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Pre-Market Primer: Cyprus Mess Could Be Repeated in Other European Countries


Stocks are set to rise today on positive housing and durable goods orders.

Stocks headed higher this morning, reversing yesterday's loss as investors look forward to economic data confirming the recovery in housing.

Before the North American trading hours commenced, Dow (INDEXDJX:.DJI) futures were up 0.08% at 14,397. S&P 500 (INDEXSP:.INX) futures rose 0.06% to 1,548.20 and Nasdaq (INDEXNASDAQ:.IXIC) futures gained 0.14% to 2,788.25.

Durable goods orders increased by even more than expected. New orders rose 5.7% month-over-month in February, exceeding economists' prediction of 3.5%. January's numbers were revised for the better. A 5.2% fall was changed to a less steep 3.8% decline. Excluding transportation spending, durable orders fell 0.5%.

A report due at 10:00 a.m. might show that sales of new homes slowed to a seasonally adjusted annualized rate of 420,000 in February, down from 437,000 in the previous month. If economists' expectations are correct, that would be the best two consecutive months for new home sales in four years. The Case-Shiller/S&P home price index is expected to show that home prices increased by 7.9% from a year earlier in the 20 US cities that it tracks.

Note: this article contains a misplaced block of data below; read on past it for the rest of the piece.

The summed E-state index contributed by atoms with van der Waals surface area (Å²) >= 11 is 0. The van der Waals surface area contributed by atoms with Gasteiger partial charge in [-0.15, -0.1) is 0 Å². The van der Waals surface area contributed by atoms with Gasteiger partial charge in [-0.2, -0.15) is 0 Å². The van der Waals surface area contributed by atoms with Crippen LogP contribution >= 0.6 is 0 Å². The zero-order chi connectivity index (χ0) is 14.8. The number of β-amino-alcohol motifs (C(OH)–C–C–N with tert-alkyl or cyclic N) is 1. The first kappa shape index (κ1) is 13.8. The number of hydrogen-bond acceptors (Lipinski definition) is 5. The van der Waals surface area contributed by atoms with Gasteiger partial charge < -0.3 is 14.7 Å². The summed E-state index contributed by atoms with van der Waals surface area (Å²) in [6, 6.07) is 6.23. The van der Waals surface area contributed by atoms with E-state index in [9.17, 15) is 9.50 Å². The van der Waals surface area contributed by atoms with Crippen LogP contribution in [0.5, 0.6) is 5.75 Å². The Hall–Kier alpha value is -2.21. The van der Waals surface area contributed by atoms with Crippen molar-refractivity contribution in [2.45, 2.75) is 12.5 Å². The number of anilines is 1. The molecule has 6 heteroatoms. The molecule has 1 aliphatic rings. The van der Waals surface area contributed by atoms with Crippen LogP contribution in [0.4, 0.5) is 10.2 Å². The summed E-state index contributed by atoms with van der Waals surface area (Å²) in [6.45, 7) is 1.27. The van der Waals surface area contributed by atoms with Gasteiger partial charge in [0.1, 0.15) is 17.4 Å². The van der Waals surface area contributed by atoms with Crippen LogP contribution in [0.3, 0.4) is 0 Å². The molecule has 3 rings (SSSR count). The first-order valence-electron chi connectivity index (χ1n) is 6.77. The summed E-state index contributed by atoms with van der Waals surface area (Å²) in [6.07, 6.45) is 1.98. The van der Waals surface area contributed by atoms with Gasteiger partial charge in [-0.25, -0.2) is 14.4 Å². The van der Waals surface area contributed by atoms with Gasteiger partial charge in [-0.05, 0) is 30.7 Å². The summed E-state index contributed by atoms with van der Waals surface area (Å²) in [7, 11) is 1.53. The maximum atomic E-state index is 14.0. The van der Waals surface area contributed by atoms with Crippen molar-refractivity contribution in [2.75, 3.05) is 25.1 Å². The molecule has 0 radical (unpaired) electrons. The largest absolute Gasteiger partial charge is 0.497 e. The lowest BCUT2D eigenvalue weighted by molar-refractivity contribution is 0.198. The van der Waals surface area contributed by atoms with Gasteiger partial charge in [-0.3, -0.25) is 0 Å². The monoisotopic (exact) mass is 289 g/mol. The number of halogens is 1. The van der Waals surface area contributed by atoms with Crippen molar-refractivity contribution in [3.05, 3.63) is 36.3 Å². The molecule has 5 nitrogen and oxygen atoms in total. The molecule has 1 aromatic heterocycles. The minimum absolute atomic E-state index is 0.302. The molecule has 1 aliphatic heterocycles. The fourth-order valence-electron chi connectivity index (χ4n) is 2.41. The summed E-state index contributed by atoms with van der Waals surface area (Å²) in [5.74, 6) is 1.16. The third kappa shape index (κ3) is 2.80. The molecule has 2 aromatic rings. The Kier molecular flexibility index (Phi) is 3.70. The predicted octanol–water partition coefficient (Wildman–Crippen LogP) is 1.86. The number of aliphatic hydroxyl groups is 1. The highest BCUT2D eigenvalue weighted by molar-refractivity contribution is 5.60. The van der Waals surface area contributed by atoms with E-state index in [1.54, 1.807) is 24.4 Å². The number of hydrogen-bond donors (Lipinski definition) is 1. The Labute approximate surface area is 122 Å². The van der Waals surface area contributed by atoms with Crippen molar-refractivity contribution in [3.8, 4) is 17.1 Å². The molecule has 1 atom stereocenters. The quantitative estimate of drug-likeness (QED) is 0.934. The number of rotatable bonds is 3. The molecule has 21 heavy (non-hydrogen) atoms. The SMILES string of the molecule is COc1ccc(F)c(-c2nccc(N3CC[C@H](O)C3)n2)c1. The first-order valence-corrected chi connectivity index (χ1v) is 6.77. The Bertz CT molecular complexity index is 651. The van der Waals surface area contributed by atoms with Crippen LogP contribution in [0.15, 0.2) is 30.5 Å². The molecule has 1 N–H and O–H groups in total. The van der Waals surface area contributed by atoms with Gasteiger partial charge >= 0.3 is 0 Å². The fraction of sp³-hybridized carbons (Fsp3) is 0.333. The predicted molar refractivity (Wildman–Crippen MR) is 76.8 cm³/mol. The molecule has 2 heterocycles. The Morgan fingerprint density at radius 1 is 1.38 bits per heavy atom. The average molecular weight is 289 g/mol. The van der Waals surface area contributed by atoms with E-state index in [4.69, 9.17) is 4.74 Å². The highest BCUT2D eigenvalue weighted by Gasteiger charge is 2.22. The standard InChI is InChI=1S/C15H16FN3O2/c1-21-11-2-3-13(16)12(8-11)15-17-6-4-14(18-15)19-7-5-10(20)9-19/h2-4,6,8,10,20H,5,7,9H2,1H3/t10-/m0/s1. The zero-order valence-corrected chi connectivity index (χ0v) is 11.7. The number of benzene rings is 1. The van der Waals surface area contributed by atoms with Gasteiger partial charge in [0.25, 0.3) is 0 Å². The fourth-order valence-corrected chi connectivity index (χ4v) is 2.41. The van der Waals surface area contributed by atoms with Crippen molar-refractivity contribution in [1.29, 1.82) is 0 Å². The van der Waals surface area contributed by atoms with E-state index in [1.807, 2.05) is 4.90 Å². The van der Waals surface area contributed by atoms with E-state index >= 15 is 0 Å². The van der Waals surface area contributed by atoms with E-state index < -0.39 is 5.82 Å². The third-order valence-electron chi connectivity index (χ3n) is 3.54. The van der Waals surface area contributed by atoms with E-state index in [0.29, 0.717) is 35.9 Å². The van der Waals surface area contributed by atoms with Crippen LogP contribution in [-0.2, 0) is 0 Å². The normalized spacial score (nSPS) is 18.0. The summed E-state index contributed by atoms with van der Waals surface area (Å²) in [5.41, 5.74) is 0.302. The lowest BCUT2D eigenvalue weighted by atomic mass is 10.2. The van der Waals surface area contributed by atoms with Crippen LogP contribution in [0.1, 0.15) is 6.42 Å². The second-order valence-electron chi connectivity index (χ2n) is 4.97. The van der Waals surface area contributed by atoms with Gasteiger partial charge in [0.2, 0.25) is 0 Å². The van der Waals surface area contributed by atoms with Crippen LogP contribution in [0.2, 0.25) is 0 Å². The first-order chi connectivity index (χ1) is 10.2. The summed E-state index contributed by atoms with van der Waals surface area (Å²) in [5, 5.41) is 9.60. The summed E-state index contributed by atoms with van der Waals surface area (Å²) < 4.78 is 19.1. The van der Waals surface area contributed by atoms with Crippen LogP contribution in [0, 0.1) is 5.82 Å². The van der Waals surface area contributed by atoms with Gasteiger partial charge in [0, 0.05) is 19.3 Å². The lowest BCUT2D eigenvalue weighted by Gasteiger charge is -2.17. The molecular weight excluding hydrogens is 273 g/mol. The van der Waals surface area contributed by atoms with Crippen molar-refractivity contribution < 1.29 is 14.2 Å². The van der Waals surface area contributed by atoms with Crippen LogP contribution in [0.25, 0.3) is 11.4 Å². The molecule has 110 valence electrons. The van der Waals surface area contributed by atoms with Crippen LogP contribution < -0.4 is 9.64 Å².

Cyprus banks are still under capital controls, and might remain so for several weeks. Branches are to remain closed though the country's Finance Minister said today that the tax on deposits over 100,000 euros will be 40%.

European investors were also spooked by comments by Jeroen Dijssenbloem, the head of the Eurogroup of finance ministers. The Dutch finance minister suggested that the controversial decision to tax bank deposits could be a template for future eurozone bailouts. Dijssenbloem later backtracked on those comments.

In the wake of Italy's inconclusive election, Pier Luigi Bersani will meet with Silvio Berlusconi's party to work on a deal that would allow the center left party to have nominal control of the government. Bersani's party won a plurality of seats, but can't govern without support from another party.

Standard & Poor's cut its estimate for the eurozone's GDP growth this year. Previously, it expected the region to contract by 0.1%, but due to signs of trouble in France among other countries, the analysts now believe GDP will shrink by 0.5%.

Haruhiko Kuroda, the new Bank of Japan governor, said that the central bank should include government bonds with longer maturities.

Yesterday, Yahoo (NASDAQ:YHOO) announced that it will acquire Summly, a mobile app started by a British 17-year-old. The app summarizes news for small screens. This is the sixth startup that Yahoo bought since Marissa Mayer took over as CEO last summer. According to news reports, Yahoo might have paid about $30 million for the company.

Intel (NASDAQ:INTC) shares rose on reports that it is making headway in its negotiations with Time Warner (NYSE:TWC), Viacom (NASDAQ:VIA), and others to make a set-top box for paid online TV streaming.

Twitter: @vincent_trivett
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